'Absolute despair' of principal Annabel Scott caught up in school row and now forced to flee home with family following new threat
The treatment of a school principal forced to flee her home with her family after a threat has been described as an "absolute disgrace".
Dr Annabel Scott and her family left their home last week following a sinister threat that a group of parents were going to call there. It is the second threat she has received and the most serious yet.
The Crumlin Integrated College principal has been on leave for three years following a damning inspectors' report in 2010.
Dr Scott was temporarily removed from the top post to undergo additional training, and was subsequently officially suspended while the board of governors investigated disciplinary claims arising from the report.
Parents staged a protest outside the school in June 2012 when she returned.
She left work again after receiving a death threat sent by email in August 2012 warning her to stay away.
Fern Turner, regional officer for the National Association of Head Teachers, told the Belfast Telegraph yesterday that Dr Scott was in "absolute despair", revealing that all of her papers had been removed from her office in her absence and dumped.
"She is just in absolute despair. She started at the school when she was a young teacher, her career has been spent in Crumlin, she is devoted to the children and the community," she said.
"It has also been horrendous for her whole family, and she lost her mother in the middle of it all, too.
"I can understand the anger and frustration of the parents because of how all of this (the inspectors' report) was presented, but unfortunately Annabel Scott has become the victim of this.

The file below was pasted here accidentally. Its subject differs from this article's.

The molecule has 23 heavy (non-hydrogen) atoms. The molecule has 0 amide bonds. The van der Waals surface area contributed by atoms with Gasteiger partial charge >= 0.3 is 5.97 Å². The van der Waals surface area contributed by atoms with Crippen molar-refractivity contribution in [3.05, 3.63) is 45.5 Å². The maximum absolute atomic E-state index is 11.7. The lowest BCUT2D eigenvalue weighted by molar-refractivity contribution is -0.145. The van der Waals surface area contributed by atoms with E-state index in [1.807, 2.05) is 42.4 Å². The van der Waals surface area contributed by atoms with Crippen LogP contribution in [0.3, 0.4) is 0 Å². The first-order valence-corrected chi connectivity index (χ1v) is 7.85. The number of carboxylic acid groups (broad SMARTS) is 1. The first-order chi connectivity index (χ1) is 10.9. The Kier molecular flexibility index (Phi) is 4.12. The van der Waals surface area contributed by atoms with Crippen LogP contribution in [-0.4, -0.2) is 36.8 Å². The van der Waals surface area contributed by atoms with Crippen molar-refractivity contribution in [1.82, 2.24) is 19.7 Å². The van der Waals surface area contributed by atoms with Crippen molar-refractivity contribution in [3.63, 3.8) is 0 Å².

"The parents are very fond of their school and are aware of the decline since Annabel's suspension, and unfortunately they are blaming that on Annabel when in fact she has not been in the school for over three years.
"Crumlin was a successful school before this, no ifs or buts about that. Before Annabel's suspension it was a school of 400, its results were above the Northern Ireland average.
"What has happened is extremely sad.
"I know that the population of Crumlin has changed over recent years, but I think every community needs to treat it with respect."
Ms Turner said Dr Scott was not well enough to speak to the media yesterday.
South Antrim DUP MP William McCrea said for a teacher to be treated like this was indefensible.
"Whatever difficulties there are at the school, for an educationalist to be subject to treatment like this by any person is an absolute disgrace," he said.
"Those responsible for this threat need to take a long, hard look at themselves and I would urge anyone who knows the identity of the perpetrator to share it with the PSNI."
A spokeswoman for the PSNI said: "We do not discuss the security of any individual. However, if we receive information that a person's life may be at risk we will inform the relevant persons. We never ignore anything which may put an individual at risk."
The number of pupils at Crumlin has dropped from 400 to 140 in the last few years with only nine joining the most recent Year 8. Ms Turner pointed out that the fall in student numbers came when Dr Scott was not at the school, and therefore cannot be blamed on her. But local parents have said they are unwilling to send their children there while Dr Scott is still officially the principal, though they say that they do not want to have to send their children to another school.
Yesterday, the North Eastern Education and Library board discussed the future of the school.
A final decision on whether it will be closed is expected to be taken next month.